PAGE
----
[2] Id.
[3] Id.
[4] E. Cook et al., Effect of Teaching Metacognitive Learning Strategies on Performance in General Chemistry Courses, 90 J. Chemical Education 961, 963 (2013).

Popular posts from this blog

Letter to A First-Time (Legal Research) Instructor

Dear Friend,

Seven years ago this week, I was prepping madly to teach my first legal research class.  Three months earlier, I'd been a law student myself.  To say that I was nervous is an understatement; mildly terrified was probably a more apt description.  The truth is I didn't really know what I was getting myself into, but I knew that I wanted to teach legal research differently than I had been taught legal research, where at best it was viewed as a skill less important than everything else being taught at law school and at worst an afterthought, a skill that students should be able to do with very little training. 

There are many points I wish I knew then that I know now and that's what I want to share with you today. 


First and foremost, students will forgive many imperfections in the classroom if they know you care about their learning.  At the start of every semester, I re-read Kent Syverud's "Taking Students Seriously: A Guide for New Law Teachers,"…

Why Experts Can Struggle to Teach Novices

This week in our Slack group on teaching, there was an interesting discussion about expertise and the amount of time needed to prep for instruction. I mentioned something that I recalled reading: that experts can be less effective in teaching novices because often the expert skips cognitive steps that the novice learner needs to understand.  I thought I'd dig into this a little more today on the blog.

The fact is novices and experts learn very differently.  The major reason for this is that experts not only know a lot about their chosen discipline, but they understand how that discipline is organized. As such, what has a clear structure to the expert is a jumbled set of unorganized information to the novice.  The information presented to novices "are more or less random data points."[1]  In contrast, when the expert learns something new in her area of expertise, she just plugs it into the knowledge structure that already exists in her long-term memory. Because the new in…

Gratitude in Teaching

My favorite poet is Mary Oliver and what I love most about her work is the awe and gratefulness she exudes in merely observing the world.

She writes,
Instructions for living a life:
Pay attention.
Be astonished.
Tell about it.
This is, I think, good advice for teachers.  As teachers, we tend to focus in, with laser-like precision, on anything that goes wrong in our classrooms. This is important--we must reflect on what doesn't work in our classrooms to improve as instructors. But, what we too often fail to do is take note of our successes.

In Chapter 3 of her new book, Geeky Pedagogy: A Guide for Intellectuals, Introverts, and Nerds Who Want to Be Effective Teachers, Professor Jessamyn Neuhaus has a wonderful section on the importance of gratitude in teaching. She describes gratitude as "an inner attitude [that] leads to an expression of thanks--taking an action--toward someone or something. It means recognizing what you received from another person or from the circumstances in w…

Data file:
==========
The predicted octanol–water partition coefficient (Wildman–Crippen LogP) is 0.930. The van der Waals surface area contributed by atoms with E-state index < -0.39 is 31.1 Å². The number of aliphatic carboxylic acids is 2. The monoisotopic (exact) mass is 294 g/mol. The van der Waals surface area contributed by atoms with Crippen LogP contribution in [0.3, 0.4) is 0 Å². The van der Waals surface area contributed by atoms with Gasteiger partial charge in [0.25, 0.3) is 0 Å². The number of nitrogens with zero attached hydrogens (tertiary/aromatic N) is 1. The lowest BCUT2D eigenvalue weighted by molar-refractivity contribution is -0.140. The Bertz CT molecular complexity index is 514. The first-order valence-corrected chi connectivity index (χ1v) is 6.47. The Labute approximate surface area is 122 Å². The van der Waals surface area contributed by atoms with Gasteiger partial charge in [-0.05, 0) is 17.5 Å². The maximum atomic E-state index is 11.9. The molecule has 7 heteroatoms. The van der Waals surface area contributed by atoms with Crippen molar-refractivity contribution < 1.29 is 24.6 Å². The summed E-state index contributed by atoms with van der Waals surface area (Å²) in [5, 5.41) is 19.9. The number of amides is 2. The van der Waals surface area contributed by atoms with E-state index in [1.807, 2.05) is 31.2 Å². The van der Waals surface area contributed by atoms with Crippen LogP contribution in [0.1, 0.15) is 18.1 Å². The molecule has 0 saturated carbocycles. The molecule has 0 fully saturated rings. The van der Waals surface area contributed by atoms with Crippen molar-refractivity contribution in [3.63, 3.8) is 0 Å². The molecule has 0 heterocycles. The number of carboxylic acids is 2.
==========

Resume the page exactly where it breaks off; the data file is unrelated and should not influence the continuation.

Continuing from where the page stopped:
16x16 Challenge, or How A Tweet Resulted in Building a Community of Law Librarians Thinking & Writing About Teaching

Twitter is a space in which I've made connections with so many Law Librarians and many others within legal academia--and strengthened connections with others--and learned so much from and been inspired by colleagues across the country.

This past weekend, Emily Barney, Technology Training & Marketing Librarian at Chicago-Kent College of Law, was live-tweeting a panel from the WP Campus (Where WordPress Meets Higher Education) Conference called "The Infamous 9x9x25 Challenge," by Todd Conaway, from the University of Washington--Bothell. Started in 2013 at a community college in Arizona, faculty members were challenged to write 25 sentences a week for 9 weeks about teaching and learning. It gave faculty members the chance to reflect on what they do, share experiences and ideas, and see what their colleagues are up to over the course of the semester. And the challenge has spread in various iterations to college campuses across the United States.

This seemed like a wonder…

Embracing Learner-Centered Pedagogy

Most educators pride themselves on putting our students first and try to make teaching decisions with our students' best interests in mind. But, what does learner-centered teaching really mean?

In their 2017 book, Learner-Centered Pedagogy: Principles and Practice, Kevin Michael Klipfel and Dani Brecher Cook set out to answer this question--and how it can be applied to teaching in a librarianship context. When asked to articulate what having a learner-centered approach means, most point to individual exercises or classroom techniques they employ or try to avoid, but are unable to describe the philosophy as a larger concept.

Ultimately, Klipfel and Cook's definition of learner-centered pedagogy is "who we are as people matters."[1] They explain it in further detail as: "Our conception of learner-centered pedagogy encourages library educators to encounter the learner as an individual with personal interests, preferences, and motivations, and uniquely human set of …